Kagan (Emeritus, Psychology/Harvard Univ.; Psychology’s Ghosts: The Crisis in the Profession and the Way Back, 2012, etc.) takes up the cudgels against neuropsychologists and advocates of evolutionary psychology such as Steven Pinker, addressing the question, “What does it mean to be human?”
Taking issue with those who would lump human and animal social behavior together, the author distinguishes between moral behavior such as altruism and the social behavior of bees, birds, monkeys, apes and other animals. In his view, conflating them prevents us from the “understanding of the human moral sense.” Kagan also derides the idea that human behavior is guided by hidden genetic imperatives to reproduce, slyly asking how this would explain the use of contraception. The author cites the misguided notion that poor mothering is the cause of autism in order to debunk attachment theory (the notion that closeness of mother/child bonding is the crucial determinant of emotional development). He takes on the nature vs. nurture debate, pointing out that genetic proclivities are actually expressed and developed through life experience, with social class playing an important role. While agreeing that children who are born with an identifiable genetic predisposition to low reactivity makes them more likely to be risk takers, he notes that unconventional behavior can take many forms. Scientists and high school dropouts may share the same genetic disposition to unconventional behavior, but birth order is also a factor, with firstborn tending to be more rule-oriented. “Rather than assume that cultures are a defining feature of our species under the control of genes that contribute to fitness,” he writes, “it remains possible that cultures might be by-products of the genes responsible for our large frontal lobe and the resulting abilities to infer the thoughts of others, possess a moral sense, be conscious of our traits, and identify with individuals with whom distinctive features are shared.”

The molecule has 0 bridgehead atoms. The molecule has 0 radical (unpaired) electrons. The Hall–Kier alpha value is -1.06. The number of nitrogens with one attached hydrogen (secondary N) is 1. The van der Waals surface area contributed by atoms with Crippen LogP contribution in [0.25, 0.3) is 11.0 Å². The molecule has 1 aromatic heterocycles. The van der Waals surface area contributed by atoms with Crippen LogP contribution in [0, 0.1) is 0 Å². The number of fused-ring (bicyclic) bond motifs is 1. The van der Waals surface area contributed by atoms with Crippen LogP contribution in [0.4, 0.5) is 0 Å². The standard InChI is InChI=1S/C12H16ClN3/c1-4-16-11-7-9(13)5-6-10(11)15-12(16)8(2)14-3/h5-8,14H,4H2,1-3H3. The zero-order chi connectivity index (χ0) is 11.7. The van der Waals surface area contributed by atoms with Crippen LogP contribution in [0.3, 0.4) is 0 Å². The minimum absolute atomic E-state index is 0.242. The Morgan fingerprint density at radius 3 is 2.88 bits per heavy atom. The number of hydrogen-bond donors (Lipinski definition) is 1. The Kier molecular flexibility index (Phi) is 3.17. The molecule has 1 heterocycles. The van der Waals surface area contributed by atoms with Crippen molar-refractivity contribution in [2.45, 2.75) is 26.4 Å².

An intriguing overview of many of the underlying assumptions guiding modern psychology.